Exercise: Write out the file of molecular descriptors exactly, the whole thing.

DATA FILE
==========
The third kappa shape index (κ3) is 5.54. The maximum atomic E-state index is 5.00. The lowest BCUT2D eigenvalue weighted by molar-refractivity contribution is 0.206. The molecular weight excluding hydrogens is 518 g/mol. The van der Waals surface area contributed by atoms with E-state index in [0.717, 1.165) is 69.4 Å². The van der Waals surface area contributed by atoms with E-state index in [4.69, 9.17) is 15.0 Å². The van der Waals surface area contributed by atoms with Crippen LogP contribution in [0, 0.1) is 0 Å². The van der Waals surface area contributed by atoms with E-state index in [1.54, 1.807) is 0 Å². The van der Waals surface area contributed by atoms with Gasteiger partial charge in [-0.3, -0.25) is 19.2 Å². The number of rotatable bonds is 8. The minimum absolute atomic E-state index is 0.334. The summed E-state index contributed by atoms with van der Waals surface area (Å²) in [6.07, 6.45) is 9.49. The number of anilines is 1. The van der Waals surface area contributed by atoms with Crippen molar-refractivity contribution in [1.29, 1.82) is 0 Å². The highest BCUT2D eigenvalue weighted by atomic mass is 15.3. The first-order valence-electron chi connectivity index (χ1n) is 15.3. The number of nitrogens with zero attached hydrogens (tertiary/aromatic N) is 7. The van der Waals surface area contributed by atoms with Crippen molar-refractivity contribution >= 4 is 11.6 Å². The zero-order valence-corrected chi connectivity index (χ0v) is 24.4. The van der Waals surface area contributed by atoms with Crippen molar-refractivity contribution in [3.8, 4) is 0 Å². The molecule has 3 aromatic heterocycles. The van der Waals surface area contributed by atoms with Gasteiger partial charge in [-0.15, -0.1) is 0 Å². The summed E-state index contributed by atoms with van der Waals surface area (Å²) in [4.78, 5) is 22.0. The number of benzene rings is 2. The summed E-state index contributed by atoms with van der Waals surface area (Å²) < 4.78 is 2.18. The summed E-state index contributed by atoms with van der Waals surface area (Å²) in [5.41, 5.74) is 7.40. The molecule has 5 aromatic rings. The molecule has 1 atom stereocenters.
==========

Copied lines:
The third kappa shape index (κ3) is 5.54. The maximum atomic E-state index is 5.00. The lowest BCUT2D eigenvalue weighted by molar-refractivity contribution is 0.206. The molecular weight excluding hydrogens is 518 g/mol. The van der Waals surface area contributed by atoms with E-state index in [0.717, 1.165) is 69.4 Å². The van der Waals surface area contributed by atoms with E-state index in [4.69, 9.17) is 15.0 Å². The van der Waals surface area contributed by atoms with Crippen LogP contribution in [0, 0.1) is 0 Å². The van der Waals surface area contributed by atoms with E-state index in [1.54, 1.807) is 0 Å². The van der Waals surface area contributed by atoms with Gasteiger partial charge in [-0.3, -0.25) is 19.2 Å². The number of rotatable bonds is 8. The minimum absolute atomic E-state index is 0.334. The summed E-state index contributed by atoms with van der Waals surface area (Å²) in [6.07, 6.45) is 9.49. The number of anilines is 1. The van der Waals surface area contributed by atoms with Crippen molar-refractivity contribution in [1.29, 1.82) is 0 Å². The highest BCUT2D eigenvalue weighted by atomic mass is 15.3. The first-order valence-electron chi connectivity index (χ1n) is 15.3. The number of nitrogens with zero attached hydrogens (tertiary/aromatic N) is 7. The van der Waals surface area contributed by atoms with Crippen molar-refractivity contribution >= 4 is 11.6 Å². The zero-order valence-corrected chi connectivity index (χ0v) is 24.4. The van der Waals surface area contributed by atoms with Crippen molar-refractivity contribution in [3.8, 4) is 0 Å². The molecule has 3 aromatic heterocycles. The van der Waals surface area contributed by atoms with Gasteiger partial charge in [-0.15, -0.1) is 0 Å². The summed E-state index contributed by atoms with van der Waals surface area (Å²) in [4.78, 5) is 22.0. The number of benzene rings is 2. The summed E-state index contributed by atoms with van der Waals surface area (Å²) < 4.78 is 2.18. The summed E-state index contributed by atoms with van der Waals surface area (Å²) in [5.41, 5.74) is 7.40. The molecule has 5 aromatic rings. The molecule has 1 atom stereocenters.